Digging Deeply into the Personal Molecular Basis of Obesity

One of the hottest concepts in obesity is precision medicine. That’s especially important because obesity is different in every person who experiences it. One person might respond beautifully to a given treatment. Then that same treatment will have disappointing effects in the next person. So it’s exciting to see new landmark research in Cell Systems that gives us a glimpse into the molecular basis for these differences.

Applying Multiple Omics Technologies

Brian Piening and a large team of scientists applied a wide range of advanced biotechnologies in their study of weight gain and loss.

Without these technologies, it’s plain enough that two people might have a similar degree of obesity, but be very different. But the problem has been to understand those differences. Multiple omics technologies open the door to digging deeper.

Piening et al probed deeply into the biology of 23 individuals. Genomics, transcriptomics, proteomics, metabolomics, and microbiomics provided detailed profiles of their individual molecular biology. They measured profiles at baseline, during weight gain, and then during weight loss to return to baseline.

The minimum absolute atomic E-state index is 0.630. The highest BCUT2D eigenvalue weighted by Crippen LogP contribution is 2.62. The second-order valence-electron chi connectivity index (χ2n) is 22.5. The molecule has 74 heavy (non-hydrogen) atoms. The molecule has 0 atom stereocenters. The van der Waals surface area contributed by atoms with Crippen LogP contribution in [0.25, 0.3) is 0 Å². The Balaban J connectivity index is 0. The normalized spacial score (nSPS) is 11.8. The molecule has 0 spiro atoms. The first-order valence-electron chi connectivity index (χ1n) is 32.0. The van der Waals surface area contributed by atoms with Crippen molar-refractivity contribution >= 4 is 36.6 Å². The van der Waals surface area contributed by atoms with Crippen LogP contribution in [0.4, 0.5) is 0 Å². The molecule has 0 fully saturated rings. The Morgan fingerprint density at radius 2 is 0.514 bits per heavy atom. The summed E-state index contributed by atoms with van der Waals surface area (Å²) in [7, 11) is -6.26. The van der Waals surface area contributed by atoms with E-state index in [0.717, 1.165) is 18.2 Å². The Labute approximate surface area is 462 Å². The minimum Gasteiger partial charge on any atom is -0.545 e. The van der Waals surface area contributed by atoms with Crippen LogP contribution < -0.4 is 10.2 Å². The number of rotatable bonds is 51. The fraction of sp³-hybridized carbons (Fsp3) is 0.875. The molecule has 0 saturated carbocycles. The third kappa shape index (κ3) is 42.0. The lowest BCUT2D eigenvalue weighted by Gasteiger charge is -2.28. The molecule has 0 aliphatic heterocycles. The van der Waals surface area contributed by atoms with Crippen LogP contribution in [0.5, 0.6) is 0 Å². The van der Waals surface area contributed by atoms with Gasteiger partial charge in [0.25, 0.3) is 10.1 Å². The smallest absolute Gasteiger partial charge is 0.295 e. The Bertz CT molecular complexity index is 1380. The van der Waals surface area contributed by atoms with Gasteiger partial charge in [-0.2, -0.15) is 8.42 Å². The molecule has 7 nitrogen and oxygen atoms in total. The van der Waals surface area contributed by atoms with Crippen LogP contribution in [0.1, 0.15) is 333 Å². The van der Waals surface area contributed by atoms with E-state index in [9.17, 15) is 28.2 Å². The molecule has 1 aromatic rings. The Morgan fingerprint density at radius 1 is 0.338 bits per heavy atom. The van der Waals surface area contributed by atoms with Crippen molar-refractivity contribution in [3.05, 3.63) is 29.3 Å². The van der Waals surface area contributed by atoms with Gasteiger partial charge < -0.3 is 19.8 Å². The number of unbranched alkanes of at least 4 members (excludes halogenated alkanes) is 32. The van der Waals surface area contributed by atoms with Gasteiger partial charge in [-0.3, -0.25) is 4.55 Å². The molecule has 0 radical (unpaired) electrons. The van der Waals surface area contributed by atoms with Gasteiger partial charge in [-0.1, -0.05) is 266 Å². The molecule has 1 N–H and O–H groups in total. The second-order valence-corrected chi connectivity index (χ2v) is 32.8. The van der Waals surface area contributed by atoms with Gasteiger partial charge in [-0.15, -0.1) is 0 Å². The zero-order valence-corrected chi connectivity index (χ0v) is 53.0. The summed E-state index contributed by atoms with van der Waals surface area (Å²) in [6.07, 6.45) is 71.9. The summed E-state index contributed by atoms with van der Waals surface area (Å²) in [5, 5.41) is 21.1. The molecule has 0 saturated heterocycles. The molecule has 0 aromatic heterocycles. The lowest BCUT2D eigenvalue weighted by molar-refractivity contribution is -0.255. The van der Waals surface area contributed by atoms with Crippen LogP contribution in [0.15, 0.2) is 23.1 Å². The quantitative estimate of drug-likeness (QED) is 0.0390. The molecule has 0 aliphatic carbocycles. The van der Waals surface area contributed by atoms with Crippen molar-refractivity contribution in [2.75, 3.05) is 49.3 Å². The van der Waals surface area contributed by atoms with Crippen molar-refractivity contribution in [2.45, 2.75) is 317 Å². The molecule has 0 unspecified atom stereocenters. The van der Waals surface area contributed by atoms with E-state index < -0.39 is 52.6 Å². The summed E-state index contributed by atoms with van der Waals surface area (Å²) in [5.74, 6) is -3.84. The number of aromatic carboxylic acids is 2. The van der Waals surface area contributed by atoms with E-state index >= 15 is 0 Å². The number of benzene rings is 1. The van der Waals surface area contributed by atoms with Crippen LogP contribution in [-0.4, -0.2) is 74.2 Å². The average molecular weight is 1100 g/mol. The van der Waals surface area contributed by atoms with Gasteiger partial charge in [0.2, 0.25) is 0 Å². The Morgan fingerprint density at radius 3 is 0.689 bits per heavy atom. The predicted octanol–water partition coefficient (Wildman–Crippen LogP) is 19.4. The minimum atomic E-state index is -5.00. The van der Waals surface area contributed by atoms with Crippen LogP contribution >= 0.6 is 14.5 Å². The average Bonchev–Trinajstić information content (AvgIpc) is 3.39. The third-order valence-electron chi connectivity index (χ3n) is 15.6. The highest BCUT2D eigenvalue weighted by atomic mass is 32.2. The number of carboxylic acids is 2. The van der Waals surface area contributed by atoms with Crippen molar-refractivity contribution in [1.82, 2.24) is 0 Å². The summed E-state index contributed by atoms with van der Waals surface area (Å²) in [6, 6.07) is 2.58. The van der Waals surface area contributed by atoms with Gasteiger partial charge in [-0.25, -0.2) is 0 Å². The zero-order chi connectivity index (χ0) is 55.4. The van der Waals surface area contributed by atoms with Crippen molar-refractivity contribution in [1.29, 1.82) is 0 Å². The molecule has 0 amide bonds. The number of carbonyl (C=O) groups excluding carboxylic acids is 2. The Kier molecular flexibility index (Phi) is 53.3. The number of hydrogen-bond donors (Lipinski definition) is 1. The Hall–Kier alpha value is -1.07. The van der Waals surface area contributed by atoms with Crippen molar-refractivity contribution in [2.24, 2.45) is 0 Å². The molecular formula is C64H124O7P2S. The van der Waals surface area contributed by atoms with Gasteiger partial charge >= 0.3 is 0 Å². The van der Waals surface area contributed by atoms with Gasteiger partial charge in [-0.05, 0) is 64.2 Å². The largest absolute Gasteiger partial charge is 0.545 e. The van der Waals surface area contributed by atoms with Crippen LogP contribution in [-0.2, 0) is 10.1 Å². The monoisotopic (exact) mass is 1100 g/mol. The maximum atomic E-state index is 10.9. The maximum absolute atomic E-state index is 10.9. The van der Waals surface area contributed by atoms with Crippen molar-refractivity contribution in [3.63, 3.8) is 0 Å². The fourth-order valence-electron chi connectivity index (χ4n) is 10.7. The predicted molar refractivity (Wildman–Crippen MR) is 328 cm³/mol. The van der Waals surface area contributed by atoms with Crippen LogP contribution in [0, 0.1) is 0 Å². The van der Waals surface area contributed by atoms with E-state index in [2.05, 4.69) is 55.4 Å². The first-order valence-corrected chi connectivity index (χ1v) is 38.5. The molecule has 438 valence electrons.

They found markers for inflammation and heart disease during weight gain. Some of the profiles returned to normal after weight loss and some did not. And they found highly personalized differences in these markers among the individuals in these studies. But perhaps most interesting are the profiles that distinguish insulin resistance. These might find a role in better diagnosis.

Pointing the Way to Personalized Care for Obesity

As ambitious as this study was, it is only a start. These researchers made literally millions of measurements in a small group of people and their microbiomes. Even so, the authors say, “We are likely a long way from a complete omic representation of complex human biochemical systems.”

Writing in JAMA recently, Jack and Susan Yanovsky explained the need for precision approaches to obesity:

Even under obesity-promoting conditions, not everyone develops obesity; there is variability
in response to the environment. Important differences among individuals in obesity susceptibility may be due to psychosocial, cultural, and economic factors, but also can be caused by genetic sequence variations, epigenetic events, and other factors, including gene-environment interactions.

We may be on the cusp of a much deeper understanding of why some people develop obesity when others do not. Perhaps we can find why people respond so differently to the same treatments. Such knowledge holds promise for better, more precise treatment. It holds the promise for better prevention strategies.

Eat-less, move-more thinking seems quaint by comparison.

Click here for the study in Cell Systems and here for more on omics-based strategies for precision medicine.

Which Molecule? Photograph © jacki-dee / flickr

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January 22, 2018